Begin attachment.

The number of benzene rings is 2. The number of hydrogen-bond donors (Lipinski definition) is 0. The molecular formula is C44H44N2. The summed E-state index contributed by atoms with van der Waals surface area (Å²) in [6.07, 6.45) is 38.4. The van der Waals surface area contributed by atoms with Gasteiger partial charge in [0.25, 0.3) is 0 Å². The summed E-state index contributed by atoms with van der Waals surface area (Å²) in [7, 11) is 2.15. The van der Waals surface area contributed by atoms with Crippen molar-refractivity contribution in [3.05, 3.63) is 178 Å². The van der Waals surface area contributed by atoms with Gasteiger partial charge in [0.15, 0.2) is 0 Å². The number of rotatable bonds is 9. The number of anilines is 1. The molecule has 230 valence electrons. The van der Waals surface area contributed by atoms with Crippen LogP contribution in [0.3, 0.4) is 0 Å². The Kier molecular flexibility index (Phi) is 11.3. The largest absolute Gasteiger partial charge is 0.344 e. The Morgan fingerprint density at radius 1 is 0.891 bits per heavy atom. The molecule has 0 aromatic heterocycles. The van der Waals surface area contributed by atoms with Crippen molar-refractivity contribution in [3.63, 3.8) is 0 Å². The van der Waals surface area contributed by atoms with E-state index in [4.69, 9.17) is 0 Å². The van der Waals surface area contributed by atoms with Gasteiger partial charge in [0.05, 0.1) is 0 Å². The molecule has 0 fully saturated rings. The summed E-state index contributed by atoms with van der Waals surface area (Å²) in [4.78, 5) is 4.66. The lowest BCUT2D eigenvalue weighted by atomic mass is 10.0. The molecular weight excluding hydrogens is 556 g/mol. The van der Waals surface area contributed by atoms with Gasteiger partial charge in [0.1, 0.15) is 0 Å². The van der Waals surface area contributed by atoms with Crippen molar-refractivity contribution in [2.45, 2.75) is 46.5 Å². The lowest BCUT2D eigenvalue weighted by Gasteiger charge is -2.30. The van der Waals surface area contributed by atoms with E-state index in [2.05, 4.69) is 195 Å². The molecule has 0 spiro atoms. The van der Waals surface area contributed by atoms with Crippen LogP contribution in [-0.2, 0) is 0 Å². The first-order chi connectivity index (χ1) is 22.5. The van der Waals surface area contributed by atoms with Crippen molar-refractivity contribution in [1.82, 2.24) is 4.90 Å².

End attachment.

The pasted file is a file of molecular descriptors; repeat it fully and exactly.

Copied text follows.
The number of benzene rings is 2. The number of hydrogen-bond donors (Lipinski definition) is 0. The molecular formula is C44H44N2. The summed E-state index contributed by atoms with van der Waals surface area (Å²) in [6.07, 6.45) is 38.4. The van der Waals surface area contributed by atoms with Gasteiger partial charge in [0.25, 0.3) is 0 Å². The summed E-state index contributed by atoms with van der Waals surface area (Å²) in [7, 11) is 2.15. The van der Waals surface area contributed by atoms with Crippen molar-refractivity contribution in [3.05, 3.63) is 178 Å². The van der Waals surface area contributed by atoms with Gasteiger partial charge in [0.15, 0.2) is 0 Å². The number of rotatable bonds is 9. The number of anilines is 1. The molecule has 230 valence electrons. The van der Waals surface area contributed by atoms with Crippen LogP contribution in [0.3, 0.4) is 0 Å². The Kier molecular flexibility index (Phi) is 11.3. The largest absolute Gasteiger partial charge is 0.344 e. The Morgan fingerprint density at radius 1 is 0.891 bits per heavy atom. The molecule has 0 aromatic heterocycles. The van der Waals surface area contributed by atoms with Crippen molar-refractivity contribution in [3.63, 3.8) is 0 Å². The van der Waals surface area contributed by atoms with E-state index in [4.69, 9.17) is 0 Å². The van der Waals surface area contributed by atoms with Gasteiger partial charge in [0.05, 0.1) is 0 Å². The molecule has 0 fully saturated rings. The summed E-state index contributed by atoms with van der Waals surface area (Å²) in [4.78, 5) is 4.66. The lowest BCUT2D eigenvalue weighted by atomic mass is 10.0. The molecular weight excluding hydrogens is 556 g/mol. The van der Waals surface area contributed by atoms with Gasteiger partial charge in [0.1, 0.15) is 0 Å². The van der Waals surface area contributed by atoms with Crippen molar-refractivity contribution in [2.45, 2.75) is 46.5 Å². The lowest BCUT2D eigenvalue weighted by Gasteiger charge is -2.30. The van der Waals surface area contributed by atoms with E-state index in [2.05, 4.69) is 195 Å². The molecule has 0 spiro atoms. The van der Waals surface area contributed by atoms with Crippen LogP contribution in [-0.2, 0) is 0 Å². The first-order chi connectivity index (χ1) is 22.5. The van der Waals surface area contributed by atoms with Crippen molar-refractivity contribution in [1.82, 2.24) is 4.90 Å².